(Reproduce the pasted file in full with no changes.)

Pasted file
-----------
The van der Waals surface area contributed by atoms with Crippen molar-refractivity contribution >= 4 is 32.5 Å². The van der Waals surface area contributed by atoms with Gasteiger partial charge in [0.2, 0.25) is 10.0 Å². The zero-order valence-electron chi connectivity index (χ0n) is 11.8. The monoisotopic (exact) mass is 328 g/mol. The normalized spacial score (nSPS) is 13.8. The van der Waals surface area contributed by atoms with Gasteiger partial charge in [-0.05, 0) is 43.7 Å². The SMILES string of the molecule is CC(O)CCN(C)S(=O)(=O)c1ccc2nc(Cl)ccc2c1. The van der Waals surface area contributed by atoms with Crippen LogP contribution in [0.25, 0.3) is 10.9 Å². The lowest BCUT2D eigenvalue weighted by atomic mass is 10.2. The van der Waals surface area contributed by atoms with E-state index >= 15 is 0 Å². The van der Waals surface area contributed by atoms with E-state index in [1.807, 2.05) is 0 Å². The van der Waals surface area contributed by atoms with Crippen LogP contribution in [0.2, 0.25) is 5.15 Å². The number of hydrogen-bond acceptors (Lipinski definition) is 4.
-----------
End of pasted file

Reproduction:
The van der Waals surface area contributed by atoms with Crippen molar-refractivity contribution >= 4 is 32.5 Å². The van der Waals surface area contributed by atoms with Gasteiger partial charge in [0.2, 0.25) is 10.0 Å². The zero-order valence-electron chi connectivity index (χ0n) is 11.8. The monoisotopic (exact) mass is 328 g/mol. The normalized spacial score (nSPS) is 13.8. The van der Waals surface area contributed by atoms with Gasteiger partial charge in [-0.05, 0) is 43.7 Å². The SMILES string of the molecule is CC(O)CCN(C)S(=O)(=O)c1ccc2nc(Cl)ccc2c1. The van der Waals surface area contributed by atoms with Crippen LogP contribution in [0.25, 0.3) is 10.9 Å². The lowest BCUT2D eigenvalue weighted by atomic mass is 10.2. The van der Waals surface area contributed by atoms with E-state index >= 15 is 0 Å². The van der Waals surface area contributed by atoms with E-state index in [1.807, 2.05) is 0 Å². The van der Waals surface area contributed by atoms with Crippen LogP contribution in [0.2, 0.25) is 5.15 Å². The number of hydrogen-bond acceptors (Lipinski definition) is 4.